The evidence from landscape change may give significant limits to historical geodynamic processes. However, the enormous uncertainty of topographic reconstruction has limited it.
Lead author Sean Gallen, an assistant professor of geosciences at Colorado State University (CSU), worked with his colleagues to create new data sets and methodologies for using landscapes to retrace the lengthy histories of mountain formation in southern Italy.
One tectonic plate falls beneath another in subduction zones, such as Calabria in southern Italy. The crumpling and thickening of the Earth’s crust are thought to have played a role in the formation of the mountains in these regions.
Sean Gallen, lead author and CSU assistant professor of geosciences, said, “Mountain building is a fundamental process of how Earth behaves, and this study suggests that we may not understand that as well as we thought we did.”
The researchers combined measurements from geologically short and long durations ranging from thousands to tens of millions of years. The landscape filled the gaps like a “geologic tape recorder” recording tectonic history.
Gallen said, “In southern Italy, the landscape is the bridge between these different methods that we typically use.”
The flat, high-elevation landscape regions along the “toe” of the Italian peninsula depict a time when mountain creation was gradual, and a sharp transition below marks a quick acceleration.
These geographical indications enabled the researchers to create the longest and most complete long-term continuous record of rock uplift.
He said, “We would expect to see a correlation between the rate at which the plate is diving down beneath the other plate through time and our rock uplift history, and we don’t see that.”
Crumpling and crust thickening are secondary processes in the development of the Calabrian Alps.
According to data, the fundamental force driving rock uplift is the fall of the lower plate into the Earth’s mantle and its adjustment of the mantle flow field.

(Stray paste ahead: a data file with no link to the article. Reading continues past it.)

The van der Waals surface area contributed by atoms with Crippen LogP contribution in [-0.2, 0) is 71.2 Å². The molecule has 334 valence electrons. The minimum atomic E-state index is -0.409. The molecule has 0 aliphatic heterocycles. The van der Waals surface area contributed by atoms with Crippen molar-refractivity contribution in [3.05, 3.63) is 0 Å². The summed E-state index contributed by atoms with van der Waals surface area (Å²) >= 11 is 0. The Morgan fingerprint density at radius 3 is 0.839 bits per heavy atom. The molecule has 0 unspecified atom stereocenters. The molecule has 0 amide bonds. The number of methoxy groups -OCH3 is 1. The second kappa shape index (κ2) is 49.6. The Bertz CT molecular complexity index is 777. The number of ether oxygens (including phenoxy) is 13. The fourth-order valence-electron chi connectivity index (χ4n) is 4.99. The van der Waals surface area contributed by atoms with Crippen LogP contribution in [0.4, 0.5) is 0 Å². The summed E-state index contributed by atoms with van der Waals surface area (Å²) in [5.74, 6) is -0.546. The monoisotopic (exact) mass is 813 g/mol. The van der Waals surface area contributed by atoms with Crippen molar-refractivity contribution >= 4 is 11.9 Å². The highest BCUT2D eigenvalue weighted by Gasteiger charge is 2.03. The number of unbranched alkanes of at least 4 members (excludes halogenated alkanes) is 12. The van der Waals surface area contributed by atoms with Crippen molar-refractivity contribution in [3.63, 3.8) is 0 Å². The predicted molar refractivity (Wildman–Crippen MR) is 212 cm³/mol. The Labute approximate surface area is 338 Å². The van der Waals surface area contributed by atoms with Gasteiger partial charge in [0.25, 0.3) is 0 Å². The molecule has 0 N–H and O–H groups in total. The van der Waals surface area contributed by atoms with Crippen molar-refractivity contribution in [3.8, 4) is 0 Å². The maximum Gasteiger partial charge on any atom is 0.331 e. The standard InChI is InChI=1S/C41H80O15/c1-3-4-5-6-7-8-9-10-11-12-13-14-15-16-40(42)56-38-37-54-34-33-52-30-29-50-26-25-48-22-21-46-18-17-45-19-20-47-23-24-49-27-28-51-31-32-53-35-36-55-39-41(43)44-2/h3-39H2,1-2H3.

The researcher said, “The results suggest that the typical way we view mountain building doesn’t hold for southern Italy. It appears to be controlled by things much deeper within the Earth system. This behavior has been seen in models but never in nature. This is the first time we think we’ve observed it.”
This research shows for the first time that this mechanism is the primary driver in mountain development in subduction zones, despite previous research linking mountain height to tectonic plate interactions within Earth’s plastically flowing mantle.
He also said, “The records we have produced imply that deep earth signals appear to dominate what’s happening at the surface. I’ve been working in the Mediterranean for 15 years, and this result has profoundly changed the way I think about these subduction zones.”
The researchers developed a unified framework based on thermochronology, cosmogenic nuclides, bedrock river profiles, and the record of historical sea levels seen in marine terraces.
The revolutionary methodology reaches further back in time than other methods. It employs multiple data sets to constrain modeling in a novel way.
The technique works well in active systems where the contemporary landscape hints about the past. The longer a system has been active in geologic time, the more difficult it is to recreate its history confidently.
Gallen expects the new techniques to promote research and discoveries in other fields. Although current numerical models support their interpretation, Gallen highlighted that more data is required to establish whether it is accurate.